Decoded: Microsoft's puzzling Office 365 rollout

As promised, Microsoft has delivered the final pieces of its new Office lineup, rolling out several new global editions for businesses today.

The company now offers a whopping ten different Office 365 subscription options, and with the Wednesday launch of Office 365 Small Business Premium, Office 365 Midsize Business, and Office 365 ProPlus, organizations have multiple alternatives for obtaining Office 2013 desktop apps, for PCs and Macs. The three latest offerings also bundle business-specific extras, including website support, unified communications, collaboration, and security.

New subscriptions, myriad options

Microsoft has succeeded in further muddying the waters for would-be customers with these last-minute additions to its Office 365 business packages. And to figure out where the Office 365 subscription options stand in the greater Microsoft ecosystem, we need to compare them with the Office 2013 desktop productivity applications. 

As has been widely reported, the Office 2013 products follow a traditional software sales model: You pay a one-time fee, and receive licenses for one-time-only, single-computer installations. This structure makes some of the Office 365 subscription pricing more appealing, as you get not only multiple desktop installations and extra apps and features, but also full Office functionality on any Windows 7 or 8 PCs you might use in the wild via the new Office on Demand feature.

Nonetheless, the number of different subscription plans is daunting. Microsoft continues to offer the previously available Office 365 Small Business plan, which provides access to Web apps but doesn't grant access to desktop-class Office apps. But now the existing offerings are joined by three new subscription plans that deliver full-blown Office 2013 applications as well.

The new Office 365 Small Business Premium and Office 365 MidSize Business packages each bundle up to five desktop installations of Office 2013, along with support for email, public and internal websites, and collaboration and unified communication services. The suites are designed to be administered without an IT pro. Office 365 Small Business Premium is built for businesses with up to ten workers and costs $12.50 per user per month (or $150 per year). Office 365 MidSize Business, meanwhile, targets firms with up to 300 users, and costs $15 per month or $180 per user per year.  Among other things, you can configure these services to use an existing domain for email and a website, much the way Google Apps works.

The administrative dashboard is easy enough for nontechies.

A third new offering, Office 365 ProPlus, deploys Office 2013 via the cloud, and without the business-specific Web services. Microsoft says this arrangement allows it to run alongside older versions of Office, as opposed to the conventional desktop installations, which typically overwrite older versions. Microsoft also says that streaming Office 2013 apps allows organizations to deploy custom settings across all of a user’s devices.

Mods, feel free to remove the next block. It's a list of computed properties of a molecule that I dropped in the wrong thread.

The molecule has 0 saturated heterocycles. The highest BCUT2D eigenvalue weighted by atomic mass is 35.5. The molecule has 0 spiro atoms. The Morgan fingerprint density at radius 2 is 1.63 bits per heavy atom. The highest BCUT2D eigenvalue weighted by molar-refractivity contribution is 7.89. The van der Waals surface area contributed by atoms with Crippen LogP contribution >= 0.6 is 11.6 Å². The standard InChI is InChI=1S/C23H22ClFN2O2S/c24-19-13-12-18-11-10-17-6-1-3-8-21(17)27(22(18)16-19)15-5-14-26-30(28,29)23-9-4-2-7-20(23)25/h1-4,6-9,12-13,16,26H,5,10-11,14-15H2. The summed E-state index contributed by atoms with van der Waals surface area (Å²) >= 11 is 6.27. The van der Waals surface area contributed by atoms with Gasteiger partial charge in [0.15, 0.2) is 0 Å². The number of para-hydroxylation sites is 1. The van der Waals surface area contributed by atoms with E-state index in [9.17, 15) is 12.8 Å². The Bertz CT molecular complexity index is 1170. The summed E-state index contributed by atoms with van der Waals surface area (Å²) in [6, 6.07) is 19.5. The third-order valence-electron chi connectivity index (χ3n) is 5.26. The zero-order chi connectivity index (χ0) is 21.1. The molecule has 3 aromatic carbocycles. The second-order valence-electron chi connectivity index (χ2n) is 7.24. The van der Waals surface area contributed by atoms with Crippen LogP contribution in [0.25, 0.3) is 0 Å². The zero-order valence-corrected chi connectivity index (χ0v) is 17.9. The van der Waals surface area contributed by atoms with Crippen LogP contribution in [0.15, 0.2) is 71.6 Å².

But, wait, the dizzying options don't end there.

In addition, Microsoft is keeping all of the old Office 365 offerings, which include four midsize and enterprise versions of the suite. Existing Small Business or Small Business Premium customers can upgrade to the MidSize plan at some point later this year.

It’s worth noting that individuals and very small organizations that don’t care about the collaboration features, email, and website support offered in the business services may find the consumer-focused Office 365 Home Premium sufficient (but don't tell Microsoft we sent you). It’s the least-expensive way to get Office 2013: A $100-a-year subscription pays for five installations on whatever mix of PCs and Macs you may have, and includes all Office 2013 Professional applications (Word, Excel, PowerPoint, OneNote, Outlook, Publisher, and Access).

SkyDrive on Office 365 business accounts includes separate tabs for browsing, file management, and libraries. The latter two tabs have their own ribbon.

As for the desktop, nonsubscription editions of Office, Microsoft last month began selling three stand-alone versions: Office 2013 Home & Student ($140), which includes Word, Excel, PowerPoint, and OneNote; Office 2013 Home & Business ($220), which adds Outlook; and Office 2013 Professional ($400), which adds Publisher and Microsoft’s Access database application.

Not only can you not install Office 2013 on more than one PC or Mac, but you can never move it to another PC or Mac even if you uninstall it from a computer you’re no longer using. The license is tied to the computer—a new restriction.

You can get a few bucks off the retail prices by purchasing a product key card to use with installation software that you’ve either downloaded or obtained on media, but for staffers who may upgrade computers or use multiple systems (say, a desktop and a laptop, or a home machine and a business machine), the costs can mount quickly.

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